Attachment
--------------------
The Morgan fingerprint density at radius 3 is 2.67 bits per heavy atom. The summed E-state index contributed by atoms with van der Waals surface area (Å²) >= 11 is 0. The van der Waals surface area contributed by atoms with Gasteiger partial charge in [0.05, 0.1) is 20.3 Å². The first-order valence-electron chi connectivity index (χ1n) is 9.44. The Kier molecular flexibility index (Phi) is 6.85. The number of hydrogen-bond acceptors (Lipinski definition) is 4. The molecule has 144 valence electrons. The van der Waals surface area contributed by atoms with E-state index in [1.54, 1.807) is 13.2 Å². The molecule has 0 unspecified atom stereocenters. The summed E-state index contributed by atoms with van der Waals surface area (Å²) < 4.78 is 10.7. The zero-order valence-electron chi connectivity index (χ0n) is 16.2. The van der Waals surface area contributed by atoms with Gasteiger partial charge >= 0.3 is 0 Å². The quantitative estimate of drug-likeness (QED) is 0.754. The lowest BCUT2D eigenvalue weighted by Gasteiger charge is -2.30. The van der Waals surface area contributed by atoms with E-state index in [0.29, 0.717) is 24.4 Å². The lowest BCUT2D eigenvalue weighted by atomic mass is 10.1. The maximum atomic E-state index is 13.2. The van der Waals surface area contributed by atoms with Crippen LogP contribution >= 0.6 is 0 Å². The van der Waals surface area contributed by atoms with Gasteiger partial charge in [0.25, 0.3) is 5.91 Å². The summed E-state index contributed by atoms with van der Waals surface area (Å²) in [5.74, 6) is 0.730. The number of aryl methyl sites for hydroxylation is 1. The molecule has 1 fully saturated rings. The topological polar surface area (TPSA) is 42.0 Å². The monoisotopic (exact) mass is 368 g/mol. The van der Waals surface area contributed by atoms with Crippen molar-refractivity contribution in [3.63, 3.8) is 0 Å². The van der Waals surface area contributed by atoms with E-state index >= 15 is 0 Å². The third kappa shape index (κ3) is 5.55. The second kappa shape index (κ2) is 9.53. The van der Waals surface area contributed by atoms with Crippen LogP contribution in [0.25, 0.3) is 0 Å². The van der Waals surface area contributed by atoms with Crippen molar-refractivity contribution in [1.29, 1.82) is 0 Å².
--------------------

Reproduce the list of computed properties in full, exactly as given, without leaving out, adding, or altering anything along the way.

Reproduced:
The Morgan fingerprint density at radius 3 is 2.67 bits per heavy atom. The summed E-state index contributed by atoms with van der Waals surface area (Å²) >= 11 is 0. The van der Waals surface area contributed by atoms with Gasteiger partial charge in [0.05, 0.1) is 20.3 Å². The first-order valence-electron chi connectivity index (χ1n) is 9.44. The Kier molecular flexibility index (Phi) is 6.85. The number of hydrogen-bond acceptors (Lipinski definition) is 4. The molecule has 144 valence electrons. The van der Waals surface area contributed by atoms with E-state index in [1.54, 1.807) is 13.2 Å². The molecule has 0 unspecified atom stereocenters. The summed E-state index contributed by atoms with van der Waals surface area (Å²) < 4.78 is 10.7. The zero-order valence-electron chi connectivity index (χ0n) is 16.2. The van der Waals surface area contributed by atoms with Gasteiger partial charge >= 0.3 is 0 Å². The quantitative estimate of drug-likeness (QED) is 0.754. The lowest BCUT2D eigenvalue weighted by Gasteiger charge is -2.30. The van der Waals surface area contributed by atoms with E-state index in [0.29, 0.717) is 24.4 Å². The lowest BCUT2D eigenvalue weighted by atomic mass is 10.1. The maximum atomic E-state index is 13.2. The van der Waals surface area contributed by atoms with Crippen LogP contribution >= 0.6 is 0 Å². The van der Waals surface area contributed by atoms with Gasteiger partial charge in [0.25, 0.3) is 5.91 Å². The summed E-state index contributed by atoms with van der Waals surface area (Å²) in [5.74, 6) is 0.730. The number of aryl methyl sites for hydroxylation is 1. The molecule has 1 fully saturated rings. The topological polar surface area (TPSA) is 42.0 Å². The monoisotopic (exact) mass is 368 g/mol. The van der Waals surface area contributed by atoms with Crippen molar-refractivity contribution in [3.63, 3.8) is 0 Å². The van der Waals surface area contributed by atoms with E-state index >= 15 is 0 Å². The third kappa shape index (κ3) is 5.55. The second kappa shape index (κ2) is 9.53. The van der Waals surface area contributed by atoms with Crippen LogP contribution in [0.25, 0.3) is 0 Å². The van der Waals surface area contributed by atoms with Crippen molar-refractivity contribution in [1.29, 1.82) is 0 Å².